Cultural Diffusion in the Ancient World
Throughout history, cultures have mixed all over the world, changing beliefs, creating new ones, and changing the way people look at the world along with their existence. This can be proven from anything from music to food, but is especially prevalent in world religion and the way that every culture sees their god, or gods, and how they think, worship, and even obey, in similar manners. Even though Hebrew conceptions differed from the rest of the world’s views, contact with other cultures spread many beliefs through the ages, and many culture’s ideas of a divine God were changed because of that contact. Most importantly, cultural contact has an effect on everyone because it has changed the world we live in today with echoes from centuries still resonating in the religions and traditions we hold so dear.
Cultural diffusion was very prevalent in the ancient near east. Proof of this can be found in many of the eastern cultures that still exist today and ancient texts. One example is the flood story told by the Mesopotamians compared to the flood story told by the Hebrews. In the Mesopotamian flood story from The Gilgamesh Epic, Gilgamesh builds a ship, survives a devastating flood, and in the end earns immortality from the gods. In the Hebrew version, Genesis 6:5 through 8:22, Noah builds a ship, survives a Page 2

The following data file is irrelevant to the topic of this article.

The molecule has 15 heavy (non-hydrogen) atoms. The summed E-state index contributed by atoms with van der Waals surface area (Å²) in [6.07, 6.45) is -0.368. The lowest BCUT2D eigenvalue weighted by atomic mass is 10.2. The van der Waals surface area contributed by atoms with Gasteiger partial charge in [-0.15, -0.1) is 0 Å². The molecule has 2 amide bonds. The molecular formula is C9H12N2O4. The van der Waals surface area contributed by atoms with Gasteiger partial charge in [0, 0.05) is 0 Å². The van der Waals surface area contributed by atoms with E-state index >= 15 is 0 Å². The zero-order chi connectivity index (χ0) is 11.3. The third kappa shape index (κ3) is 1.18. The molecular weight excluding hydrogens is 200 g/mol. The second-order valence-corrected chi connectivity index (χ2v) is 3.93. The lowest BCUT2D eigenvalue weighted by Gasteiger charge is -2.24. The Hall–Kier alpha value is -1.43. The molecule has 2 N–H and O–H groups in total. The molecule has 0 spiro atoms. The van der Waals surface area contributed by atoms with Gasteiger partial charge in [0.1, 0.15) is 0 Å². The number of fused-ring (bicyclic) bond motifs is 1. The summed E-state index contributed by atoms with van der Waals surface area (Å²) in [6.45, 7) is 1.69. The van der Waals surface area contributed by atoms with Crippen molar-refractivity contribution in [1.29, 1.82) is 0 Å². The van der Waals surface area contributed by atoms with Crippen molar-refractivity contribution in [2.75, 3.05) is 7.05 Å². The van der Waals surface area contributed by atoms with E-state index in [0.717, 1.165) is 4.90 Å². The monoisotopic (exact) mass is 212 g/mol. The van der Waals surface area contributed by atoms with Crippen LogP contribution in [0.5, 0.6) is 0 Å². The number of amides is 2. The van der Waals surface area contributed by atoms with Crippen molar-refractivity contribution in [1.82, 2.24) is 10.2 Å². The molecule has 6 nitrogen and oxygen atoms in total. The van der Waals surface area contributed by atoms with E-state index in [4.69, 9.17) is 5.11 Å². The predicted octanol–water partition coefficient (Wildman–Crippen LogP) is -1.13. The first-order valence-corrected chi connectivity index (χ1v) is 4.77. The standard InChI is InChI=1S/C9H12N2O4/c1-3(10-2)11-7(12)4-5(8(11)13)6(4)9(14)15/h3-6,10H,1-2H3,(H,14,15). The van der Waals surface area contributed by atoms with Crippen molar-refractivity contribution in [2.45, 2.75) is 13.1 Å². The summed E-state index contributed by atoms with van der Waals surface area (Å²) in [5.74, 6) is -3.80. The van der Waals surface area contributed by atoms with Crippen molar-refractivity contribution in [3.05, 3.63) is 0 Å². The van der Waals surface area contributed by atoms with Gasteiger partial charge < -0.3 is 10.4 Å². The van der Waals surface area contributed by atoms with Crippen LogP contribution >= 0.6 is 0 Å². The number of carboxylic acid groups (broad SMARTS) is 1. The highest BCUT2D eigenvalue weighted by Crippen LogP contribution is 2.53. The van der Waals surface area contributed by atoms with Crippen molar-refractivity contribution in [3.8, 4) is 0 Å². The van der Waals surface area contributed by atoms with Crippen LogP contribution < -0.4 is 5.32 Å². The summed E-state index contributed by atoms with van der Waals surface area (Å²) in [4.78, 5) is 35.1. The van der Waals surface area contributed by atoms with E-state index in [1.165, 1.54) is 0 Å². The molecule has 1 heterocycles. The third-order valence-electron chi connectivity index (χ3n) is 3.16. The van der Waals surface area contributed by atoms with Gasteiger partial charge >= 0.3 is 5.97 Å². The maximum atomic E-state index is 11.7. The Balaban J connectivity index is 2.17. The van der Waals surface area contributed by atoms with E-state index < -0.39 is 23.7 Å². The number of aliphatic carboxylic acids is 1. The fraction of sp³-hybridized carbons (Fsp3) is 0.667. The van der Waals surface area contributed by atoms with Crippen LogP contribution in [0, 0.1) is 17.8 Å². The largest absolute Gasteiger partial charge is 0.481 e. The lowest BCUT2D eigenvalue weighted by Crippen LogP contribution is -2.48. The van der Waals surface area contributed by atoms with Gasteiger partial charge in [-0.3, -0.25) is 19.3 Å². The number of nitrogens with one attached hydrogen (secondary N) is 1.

devastating flood, and creates a covenant with God when he finds dry land. These stories are very similar, yet they are from two distinctly different cultures; one is polytheistic and one is monotheistic. The Zoroastrian belief of dualism and Hebrew beliefs of good and evil are also very similar. Zoroastrians believed that there is a righteous god, Ohrmazd, and an evil god, Ahriman, who are constantly battling in the world. While Hebrews don’t believe that there is an evil “god”, they do believe in the fight between good and evil in the world between Yahweh and Satan and that it exists in...